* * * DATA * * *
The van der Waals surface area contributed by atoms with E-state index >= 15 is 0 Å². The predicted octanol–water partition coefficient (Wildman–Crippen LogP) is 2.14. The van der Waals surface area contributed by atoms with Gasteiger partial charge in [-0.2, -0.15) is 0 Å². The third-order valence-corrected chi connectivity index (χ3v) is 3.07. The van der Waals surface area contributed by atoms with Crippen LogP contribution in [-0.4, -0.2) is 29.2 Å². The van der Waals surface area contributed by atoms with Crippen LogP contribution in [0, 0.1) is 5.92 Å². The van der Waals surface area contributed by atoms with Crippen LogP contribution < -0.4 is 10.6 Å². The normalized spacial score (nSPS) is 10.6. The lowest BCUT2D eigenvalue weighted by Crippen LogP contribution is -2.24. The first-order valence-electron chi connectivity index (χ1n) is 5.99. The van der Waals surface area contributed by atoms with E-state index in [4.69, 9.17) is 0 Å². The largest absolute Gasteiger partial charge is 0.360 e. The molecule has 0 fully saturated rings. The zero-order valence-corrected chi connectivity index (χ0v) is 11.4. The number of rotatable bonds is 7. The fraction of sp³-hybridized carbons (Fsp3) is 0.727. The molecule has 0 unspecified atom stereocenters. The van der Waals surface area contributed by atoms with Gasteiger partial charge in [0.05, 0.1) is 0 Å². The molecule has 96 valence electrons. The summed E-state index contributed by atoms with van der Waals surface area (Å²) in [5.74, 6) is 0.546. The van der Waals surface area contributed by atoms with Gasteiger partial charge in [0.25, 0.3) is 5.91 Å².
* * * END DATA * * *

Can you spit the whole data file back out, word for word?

The van der Waals surface area contributed by atoms with E-state index >= 15 is 0 Å². The predicted octanol–water partition coefficient (Wildman–Crippen LogP) is 2.14. The van der Waals surface area contributed by atoms with Gasteiger partial charge in [-0.2, -0.15) is 0 Å². The third-order valence-corrected chi connectivity index (χ3v) is 3.07. The van der Waals surface area contributed by atoms with Crippen LogP contribution in [-0.4, -0.2) is 29.2 Å². The van der Waals surface area contributed by atoms with Crippen LogP contribution in [0, 0.1) is 5.92 Å². The van der Waals surface area contributed by atoms with Crippen LogP contribution < -0.4 is 10.6 Å². The normalized spacial score (nSPS) is 10.6. The lowest BCUT2D eigenvalue weighted by Crippen LogP contribution is -2.24. The first-order valence-electron chi connectivity index (χ1n) is 5.99. The van der Waals surface area contributed by atoms with E-state index in [4.69, 9.17) is 0 Å². The largest absolute Gasteiger partial charge is 0.360 e. The molecule has 0 fully saturated rings. The zero-order valence-corrected chi connectivity index (χ0v) is 11.4. The number of rotatable bonds is 7. The fraction of sp³-hybridized carbons (Fsp3) is 0.727. The molecule has 0 unspecified atom stereocenters. The van der Waals surface area contributed by atoms with Gasteiger partial charge in [0.05, 0.1) is 0 Å². The molecule has 96 valence electrons. The summed E-state index contributed by atoms with van der Waals surface area (Å²) in [5.74, 6) is 0.546. The van der Waals surface area contributed by atoms with Gasteiger partial charge in [0.25, 0.3) is 5.91 Å².